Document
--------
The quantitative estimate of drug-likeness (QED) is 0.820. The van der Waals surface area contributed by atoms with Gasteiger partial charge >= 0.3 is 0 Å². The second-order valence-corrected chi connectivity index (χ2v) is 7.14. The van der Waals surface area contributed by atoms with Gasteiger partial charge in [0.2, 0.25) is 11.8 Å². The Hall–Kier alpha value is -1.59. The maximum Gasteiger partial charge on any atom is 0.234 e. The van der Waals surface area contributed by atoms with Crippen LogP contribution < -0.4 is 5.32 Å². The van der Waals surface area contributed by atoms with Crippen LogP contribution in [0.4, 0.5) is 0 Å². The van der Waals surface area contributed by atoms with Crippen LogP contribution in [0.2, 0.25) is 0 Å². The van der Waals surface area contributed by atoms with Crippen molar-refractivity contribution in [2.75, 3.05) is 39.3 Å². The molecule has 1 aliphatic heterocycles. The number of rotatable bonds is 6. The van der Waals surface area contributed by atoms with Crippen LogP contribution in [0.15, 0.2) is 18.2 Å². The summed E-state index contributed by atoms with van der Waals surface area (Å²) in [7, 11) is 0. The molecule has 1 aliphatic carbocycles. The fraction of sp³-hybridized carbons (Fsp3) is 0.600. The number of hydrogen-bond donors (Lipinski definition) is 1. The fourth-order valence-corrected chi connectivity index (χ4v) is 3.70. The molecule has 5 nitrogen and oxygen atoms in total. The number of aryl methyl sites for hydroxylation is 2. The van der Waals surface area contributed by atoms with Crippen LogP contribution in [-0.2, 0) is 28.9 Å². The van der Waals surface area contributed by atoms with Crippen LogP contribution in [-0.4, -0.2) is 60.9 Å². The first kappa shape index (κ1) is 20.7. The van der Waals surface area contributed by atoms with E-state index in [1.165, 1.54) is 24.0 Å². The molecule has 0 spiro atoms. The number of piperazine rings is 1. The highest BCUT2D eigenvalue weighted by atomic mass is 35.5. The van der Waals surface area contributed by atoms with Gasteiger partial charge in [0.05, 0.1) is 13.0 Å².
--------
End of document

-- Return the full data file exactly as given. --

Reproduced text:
The quantitative estimate of drug-likeness (QED) is 0.820. The van der Waals surface area contributed by atoms with Gasteiger partial charge >= 0.3 is 0 Å². The second-order valence-corrected chi connectivity index (χ2v) is 7.14. The van der Waals surface area contributed by atoms with Gasteiger partial charge in [0.2, 0.25) is 11.8 Å². The Hall–Kier alpha value is -1.59. The maximum Gasteiger partial charge on any atom is 0.234 e. The van der Waals surface area contributed by atoms with Crippen LogP contribution < -0.4 is 5.32 Å². The van der Waals surface area contributed by atoms with Crippen LogP contribution in [0.4, 0.5) is 0 Å². The van der Waals surface area contributed by atoms with Crippen LogP contribution in [0.2, 0.25) is 0 Å². The van der Waals surface area contributed by atoms with Crippen molar-refractivity contribution in [2.75, 3.05) is 39.3 Å². The molecule has 1 aliphatic heterocycles. The number of rotatable bonds is 6. The van der Waals surface area contributed by atoms with Crippen LogP contribution in [0.15, 0.2) is 18.2 Å². The summed E-state index contributed by atoms with van der Waals surface area (Å²) in [7, 11) is 0. The molecule has 1 aliphatic carbocycles. The fraction of sp³-hybridized carbons (Fsp3) is 0.600. The number of hydrogen-bond donors (Lipinski definition) is 1. The fourth-order valence-corrected chi connectivity index (χ4v) is 3.70. The molecule has 5 nitrogen and oxygen atoms in total. The number of aryl methyl sites for hydroxylation is 2. The van der Waals surface area contributed by atoms with Crippen LogP contribution in [-0.2, 0) is 28.9 Å². The van der Waals surface area contributed by atoms with Crippen LogP contribution in [-0.4, -0.2) is 60.9 Å². The first kappa shape index (κ1) is 20.7. The van der Waals surface area contributed by atoms with E-state index in [1.165, 1.54) is 24.0 Å². The molecule has 0 spiro atoms. The number of piperazine rings is 1. The highest BCUT2D eigenvalue weighted by atomic mass is 35.5. The van der Waals surface area contributed by atoms with Gasteiger partial charge in [0.05, 0.1) is 13.0 Å².